400ppm, What’s the big deal?
It’s been widely reported over the last couple of weeks that Carbon Dioxide levels in the atmosphere have exceeded 400 parts per million. It’s a big deal, for several reasons:
1. Levels have been rising on an upward curve and its all down to us
We have measured CO2 concentration in the atmosphere from Mauna Loa in Hawaii for 55 years now, and every year it has been increasing. When we first started recording the CO2, back in the 1950’s, levels were well below 320ppm. Even in 2009, levels were at 386ppm, so it is clear that the upward trend is accelerating.
Using palaeoclimate records, such as ice cores from the Arctic, we can look back past these instrumental records. They show levels of carbon dioxide in the atmosphere have not been this high for at least 800,000 years. So it’s a pretty big deal historically.
And it has been conclusively proved that this is all down to man-made carbon emissions. Not even the fiercest climate sceptics debate this point – we are 100 percent certain that CO2 is increasing because of our activities. There just isn’t another possible source of such huge levels of emissions. To demonstrate, emissions from fossil fuels and cement production is 9.14 gigatonnes / year at the moment, but was almost half this 25 years ago.
2. It puts us right on course for the catastrophic climate change that has been predicted by the IPCC
The more carbon dioxide in the atmosphere, the greater the greenhouse effect, and the greater the increase in global temperature. And unfortunately the current rates of emissions fall in line with some of the worst predictions that scientists have made in the last few IPCC reports. It means that if we carry on like this, the temperature could increase by a catastrophic five or six degrees plus.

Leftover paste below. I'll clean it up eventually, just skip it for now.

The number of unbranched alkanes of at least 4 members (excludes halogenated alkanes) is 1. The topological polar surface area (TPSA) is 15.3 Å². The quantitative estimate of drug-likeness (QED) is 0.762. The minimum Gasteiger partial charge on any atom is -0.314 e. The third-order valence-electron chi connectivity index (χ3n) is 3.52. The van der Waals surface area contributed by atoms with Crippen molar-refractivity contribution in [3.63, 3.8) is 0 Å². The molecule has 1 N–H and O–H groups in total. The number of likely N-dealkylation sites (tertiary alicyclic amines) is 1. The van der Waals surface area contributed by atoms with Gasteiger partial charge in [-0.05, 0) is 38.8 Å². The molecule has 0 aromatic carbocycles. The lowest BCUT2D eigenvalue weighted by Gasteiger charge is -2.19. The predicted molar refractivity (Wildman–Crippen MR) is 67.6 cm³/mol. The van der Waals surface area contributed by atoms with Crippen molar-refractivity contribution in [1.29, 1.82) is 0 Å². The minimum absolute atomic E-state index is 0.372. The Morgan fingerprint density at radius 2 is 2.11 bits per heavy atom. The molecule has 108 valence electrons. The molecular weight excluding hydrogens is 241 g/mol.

Even at the current concentrations, we are guaranteed climate change of 2 degrees or more. And it is of course going to be difficult to turn the world economy around quickly enough to stop carbon dioxide levels from peaking at much greater levels. How quickly we act now can drastically alter this upward curve in emissions.
Not only does the carbon dioxide we emit enter the atmosphere and cause global warming, it also enters the oceans and leads to ocean acidification. Over the past few decades there has been a measurable increase in the acidity of the oceans, so this is not just a theory, it is happening right now. Why is this important? A change in the acidity of the ocean means much of the biodiversity of the oceans will be lost – shellfish will no longer be able to grow their shells, fish will have their life cycles affected and the net product is huge damage to marine ecosystems. Some seafood could be off the menu permanently.
3. It could act as a rallying call
So we know it is important, but what can we, the average consumer, do about it? Well, there’s plenty we can do to reduce our carbon footprint and cut our energy use. Every little change can help slow the upward curve of CO2 emissions. Take a look around the GreenAge site and get some ideas.
Author: Alan Bouquet